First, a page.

In hindsight, it sounds almost ridiculous. An expensive watch with technology that’s never been put on your wrist before that costs hundreds of dollars more than a traditional timepiece. And get this: this fancy, futuristic gadget can’t even continuously show the time.
No, I’m not talking about the original Apple Watch. I’m talking about the Pulsar Time Computer, the first commercially sold digital watch, which was released back in the 1970s by Hamilton. But despite the 50-year difference, the Pulsar foretold the same issues that we still struggle with today on our modern smartwatches — and fixed them the way we do, too: with a button.
50 years later, we still struggle with battery life
The original Pulsar was a revolutionary device, so cool and futuristic that it appeared in Live and Let Die on the wrist of Roger Moore’s
SINGAPORE/NEW YORK (Reuters) – Asia’s stock markets struggled to emulate Wall Street’s rebound on Wednesday as persistent worries about the global economic recovery kept investors cautious, while ebbing inflation expectations helped the U.S. dollar to a two-month high.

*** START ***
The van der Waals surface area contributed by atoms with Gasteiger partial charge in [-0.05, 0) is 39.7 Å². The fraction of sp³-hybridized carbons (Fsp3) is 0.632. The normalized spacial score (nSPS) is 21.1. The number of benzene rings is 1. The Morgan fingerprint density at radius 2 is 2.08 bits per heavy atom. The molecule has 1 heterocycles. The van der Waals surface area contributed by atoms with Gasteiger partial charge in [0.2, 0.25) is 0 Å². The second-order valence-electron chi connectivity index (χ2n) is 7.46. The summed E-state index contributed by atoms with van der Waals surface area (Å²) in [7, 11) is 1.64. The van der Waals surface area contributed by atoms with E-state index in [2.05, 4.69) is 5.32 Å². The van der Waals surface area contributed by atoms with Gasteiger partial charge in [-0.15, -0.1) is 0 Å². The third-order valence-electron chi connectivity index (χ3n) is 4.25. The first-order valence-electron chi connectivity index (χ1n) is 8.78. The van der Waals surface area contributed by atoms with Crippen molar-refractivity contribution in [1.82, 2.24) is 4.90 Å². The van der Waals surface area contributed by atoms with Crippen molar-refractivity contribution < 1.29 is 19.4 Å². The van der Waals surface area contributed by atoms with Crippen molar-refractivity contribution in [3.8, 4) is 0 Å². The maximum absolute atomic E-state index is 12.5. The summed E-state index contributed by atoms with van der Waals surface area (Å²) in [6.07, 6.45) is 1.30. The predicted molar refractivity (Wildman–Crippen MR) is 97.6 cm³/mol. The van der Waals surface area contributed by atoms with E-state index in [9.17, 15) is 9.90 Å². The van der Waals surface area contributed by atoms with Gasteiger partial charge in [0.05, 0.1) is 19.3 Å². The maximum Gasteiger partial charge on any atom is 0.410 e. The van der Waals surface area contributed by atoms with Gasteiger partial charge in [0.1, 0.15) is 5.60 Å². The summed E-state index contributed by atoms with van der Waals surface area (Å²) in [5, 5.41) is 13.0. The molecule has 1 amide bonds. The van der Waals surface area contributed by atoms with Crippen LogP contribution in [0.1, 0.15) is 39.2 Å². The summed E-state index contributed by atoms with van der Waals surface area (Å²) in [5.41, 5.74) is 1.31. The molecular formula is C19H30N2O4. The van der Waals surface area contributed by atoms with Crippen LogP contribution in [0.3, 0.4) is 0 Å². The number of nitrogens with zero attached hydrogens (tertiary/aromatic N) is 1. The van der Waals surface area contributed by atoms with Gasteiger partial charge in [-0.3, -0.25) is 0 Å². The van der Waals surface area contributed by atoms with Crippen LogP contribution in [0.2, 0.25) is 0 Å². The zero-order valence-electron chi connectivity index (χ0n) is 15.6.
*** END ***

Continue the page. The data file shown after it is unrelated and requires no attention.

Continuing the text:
MSCI’s broadest index of Asia-Pacific shares outside Japan .MIAPJ0000PUS was steady after two days of declines, but the mood was hardly bullish.
Japan’s Nikkei .N225 returned from a two-day holiday to drop 0.6%. Markets in Shanghai .SSEC and Hong Kong .HSI opened flat, the ASX 200 <.AXJO rose 1.6% and South Korea’s Kospi .KS11 fell 0.8% on a jump in coronavirus infections.
“I think that reflects a lingering caution. The pandemic is still a concern…non-tech stocks are still weighed down by COVID-19,” said Bank of Singapore analyst Moh Siong Sim.
Foreign exchange markets best reflected those worries and a strong dollar kept Asia’s currencies on the back